Tiny but persistent leaks in the vacuum housing of ultra-sensitive seismometers aboard NASA's Mars-bound InSight probe have forced the space agency to call off plans for a March launch and to suspend the mission, budgets permitting, until the next planetary launch window opens more than two years from now, officials said Tuesday.
InSight, which stands for Interior Exploration Using Seismic Investigations, Geodesy and Heat Transport, had been scheduled for launch atop an Atlas 5 rocket from Vandenberg Air Force Base, Calif., on March 4, the opening of 26-day window.
The solar-powered spacecraft was expected to descend to a rocket-powered touchdown on Mars on Sept. 28, kicking off a 728-day mission to study the planet's interior structure, evolution and history. The project has cost $525 million to date and is cost capped at $675 million.
InSight is built around two primary instruments: a sub-surface temperature probe supplied by DLR, the German space agency, and the seismometer package, designed by the French space agency, CNES, to measure tiny movements in the martian crust and deep interior.
The seismometers are housed in a flattened sphere about eight inches across that is designed to maintain a vacuum at the start of the mission as low as one billionth of the pressure of Earth's atmosphere. That enables the seismometers to measure movements as small as the width of an atom.
"The sphere, which contains the seismometers, has to be pumped out to an extraordinary level of vacuum to prevent any disturbances inside of the sphere so it ... can detect very small disturbances on Mars," said John Grunsfeld, NASA's director of space science operations. "And unfortunately, since last August we have been fighting a series of very small leaks, but leaks that are big enough that we wouldn't be able to accomplish our mission."
On Mars, the seismometers have to operate in extremely low temperatures "and it was during the cold-cycle testing just within the last few days that we have determined the sphere is still leaking," Grunsfeld said.
"We are close enough to launch that, unfortunately, we don't have enough time to identify the leak, fix it and recover and still make it to the launch pad in March," he said. Despite the science team's disappointment, he added, "it's much better that we have this discussion now rather than sending it to Mars and wishing we had the opportunity here on Earth to fix something."
Mars launch windows open every 26 months or so based on the relative positions of Earth and Mars in their orbits and the power of available rockets. Bypassing the March 2016 window will delay InSight until May 2018 at the earliest.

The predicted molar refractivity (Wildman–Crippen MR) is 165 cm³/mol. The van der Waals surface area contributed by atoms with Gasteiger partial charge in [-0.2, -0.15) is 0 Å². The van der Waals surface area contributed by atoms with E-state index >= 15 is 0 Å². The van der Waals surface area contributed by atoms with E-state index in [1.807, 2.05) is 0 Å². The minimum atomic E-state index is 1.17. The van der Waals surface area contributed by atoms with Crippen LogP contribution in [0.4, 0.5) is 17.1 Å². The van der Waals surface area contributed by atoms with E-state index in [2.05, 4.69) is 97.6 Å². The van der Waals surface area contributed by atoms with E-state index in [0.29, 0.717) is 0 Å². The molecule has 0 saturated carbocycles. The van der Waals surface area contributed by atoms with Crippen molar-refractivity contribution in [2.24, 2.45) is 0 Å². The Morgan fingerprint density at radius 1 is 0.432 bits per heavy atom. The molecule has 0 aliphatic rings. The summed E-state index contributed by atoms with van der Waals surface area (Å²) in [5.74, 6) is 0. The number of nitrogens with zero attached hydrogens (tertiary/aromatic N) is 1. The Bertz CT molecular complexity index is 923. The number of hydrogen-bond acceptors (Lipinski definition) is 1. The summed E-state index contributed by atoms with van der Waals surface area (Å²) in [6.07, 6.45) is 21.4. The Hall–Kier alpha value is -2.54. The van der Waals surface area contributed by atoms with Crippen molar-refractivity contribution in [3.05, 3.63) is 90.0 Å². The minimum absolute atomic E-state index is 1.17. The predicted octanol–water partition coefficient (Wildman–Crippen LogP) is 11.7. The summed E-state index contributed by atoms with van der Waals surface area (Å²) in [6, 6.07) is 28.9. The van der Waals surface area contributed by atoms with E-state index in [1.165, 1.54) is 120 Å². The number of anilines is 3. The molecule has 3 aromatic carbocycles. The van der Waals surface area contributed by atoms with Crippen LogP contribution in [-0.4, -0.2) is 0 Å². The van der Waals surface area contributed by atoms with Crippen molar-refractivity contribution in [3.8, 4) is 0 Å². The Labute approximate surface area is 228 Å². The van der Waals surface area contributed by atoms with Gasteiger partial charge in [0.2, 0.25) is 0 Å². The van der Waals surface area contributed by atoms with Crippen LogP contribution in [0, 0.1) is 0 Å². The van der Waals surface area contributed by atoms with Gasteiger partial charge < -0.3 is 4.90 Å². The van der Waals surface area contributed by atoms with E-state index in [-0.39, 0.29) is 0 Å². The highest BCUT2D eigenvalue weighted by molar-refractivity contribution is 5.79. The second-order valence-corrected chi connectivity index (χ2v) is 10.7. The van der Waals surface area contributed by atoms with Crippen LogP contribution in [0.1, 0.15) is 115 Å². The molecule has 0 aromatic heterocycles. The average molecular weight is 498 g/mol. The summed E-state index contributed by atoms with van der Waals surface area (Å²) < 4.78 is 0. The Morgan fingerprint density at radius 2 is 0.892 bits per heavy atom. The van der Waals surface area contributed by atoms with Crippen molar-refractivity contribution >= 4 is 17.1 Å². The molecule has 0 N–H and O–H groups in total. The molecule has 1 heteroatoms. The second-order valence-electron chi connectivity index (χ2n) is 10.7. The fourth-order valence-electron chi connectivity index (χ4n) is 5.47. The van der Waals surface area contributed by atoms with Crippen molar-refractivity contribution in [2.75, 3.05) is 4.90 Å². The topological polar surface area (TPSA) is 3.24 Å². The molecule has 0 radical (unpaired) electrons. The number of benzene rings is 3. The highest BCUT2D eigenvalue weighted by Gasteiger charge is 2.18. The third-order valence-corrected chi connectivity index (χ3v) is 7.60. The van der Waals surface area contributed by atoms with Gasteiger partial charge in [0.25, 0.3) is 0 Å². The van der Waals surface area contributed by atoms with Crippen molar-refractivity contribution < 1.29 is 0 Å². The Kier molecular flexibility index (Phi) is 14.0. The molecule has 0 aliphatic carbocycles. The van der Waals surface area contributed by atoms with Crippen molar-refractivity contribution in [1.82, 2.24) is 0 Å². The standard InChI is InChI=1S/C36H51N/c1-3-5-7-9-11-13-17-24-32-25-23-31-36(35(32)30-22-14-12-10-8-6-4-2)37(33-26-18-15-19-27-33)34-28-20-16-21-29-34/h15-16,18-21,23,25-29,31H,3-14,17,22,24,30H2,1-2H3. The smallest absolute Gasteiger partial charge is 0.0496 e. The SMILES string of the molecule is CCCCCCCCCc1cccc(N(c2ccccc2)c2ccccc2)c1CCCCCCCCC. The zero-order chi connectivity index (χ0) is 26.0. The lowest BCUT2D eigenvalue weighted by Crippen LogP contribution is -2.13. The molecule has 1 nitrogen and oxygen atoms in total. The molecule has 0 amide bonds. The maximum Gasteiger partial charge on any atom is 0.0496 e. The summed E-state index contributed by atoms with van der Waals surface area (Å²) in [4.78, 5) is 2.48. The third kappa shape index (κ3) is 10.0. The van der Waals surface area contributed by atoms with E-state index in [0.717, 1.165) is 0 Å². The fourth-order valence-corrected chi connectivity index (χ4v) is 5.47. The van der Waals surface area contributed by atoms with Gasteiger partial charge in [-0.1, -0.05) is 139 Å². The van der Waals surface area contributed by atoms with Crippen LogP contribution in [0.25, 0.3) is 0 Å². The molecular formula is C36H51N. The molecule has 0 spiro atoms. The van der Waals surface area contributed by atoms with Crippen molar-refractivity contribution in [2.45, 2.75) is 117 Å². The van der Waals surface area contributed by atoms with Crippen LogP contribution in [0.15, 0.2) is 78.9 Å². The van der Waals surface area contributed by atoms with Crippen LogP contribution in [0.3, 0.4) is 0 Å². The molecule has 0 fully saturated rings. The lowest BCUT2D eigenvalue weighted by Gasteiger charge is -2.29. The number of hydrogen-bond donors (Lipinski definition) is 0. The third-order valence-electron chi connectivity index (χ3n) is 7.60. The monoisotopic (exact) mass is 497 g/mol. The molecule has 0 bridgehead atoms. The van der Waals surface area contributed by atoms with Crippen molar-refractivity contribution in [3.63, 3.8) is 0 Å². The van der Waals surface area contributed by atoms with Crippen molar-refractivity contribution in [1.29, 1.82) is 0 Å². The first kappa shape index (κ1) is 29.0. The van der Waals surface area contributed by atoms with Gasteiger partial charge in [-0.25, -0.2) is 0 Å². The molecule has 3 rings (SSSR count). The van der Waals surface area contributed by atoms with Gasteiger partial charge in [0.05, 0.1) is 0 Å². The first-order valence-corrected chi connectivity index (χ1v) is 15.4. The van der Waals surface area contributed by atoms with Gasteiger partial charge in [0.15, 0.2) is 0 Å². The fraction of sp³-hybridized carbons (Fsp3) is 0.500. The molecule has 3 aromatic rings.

While disappointed, InSight principal investigator, Bruce Banerdt, said he agreed with the decision to suspend the mission.
"We completely concur in the decision to hold off on this launch until we can get this problem under control," he said. "I am, of course, a little disappointed that we're not going to be launching in March to get the science measurements that we're looking forward to to throw some light on the early processes of terrestrial planet formation and the structure of Mars.
"But I'm a very patient man, I've been working toward getting these kinds of measurements for the last 25 years, and so I sort of see this as a minor setback rather than a disaster. It's not a disaster, it's just a hiccup on our path to getting this kind of science."
The InSight spacecraft, built by Lockheed Martin, was shipped to Vandenberg on Dec. 16. It now will be shipped back to the manufacturing facility while engineers in Paris continue troubleshooting the vacuum bottle leak.
The question facing mission managers is not so much whether the seismometer package can be repaired. It's whether NASA can absorb the additional cost of repairs and the cost of a 26-month delay while staying within the cost cap.
Grunsfeld said it likely will take six weeks to two months to figure out what needs to be done, to assess the cost and to decide whether or not the mission can proceed.
InSight is similar in design to NASA's Phoenix lander, which touched down near the red planet's north polar region in 2007 to study the ice locked up in the red planet's frigid crust. Like Phoenix, InSight will remain stationary once on the surface, using cameras and its two state-of-the-art instruments to study the internal structure of Mars.
The Heat Flow and Physical Properties Package, provided by DLR, is designed to hammer a probe some 15 feet into the surface of Mars to measure how much heat is flowing from the interior and to shed light on how that has affected the planet's history.
The CNES-supplied Seismic Experiment for Interior Structure, or SEIS, instrument features three extraordinarily sensitive seismometers housed in a near vacuum.
Asked if InSight could be launched as is and still collect useful, if degraded, seismic data, Grunsfeld said flatly "at this leak rate, (the instrument) would not work at all."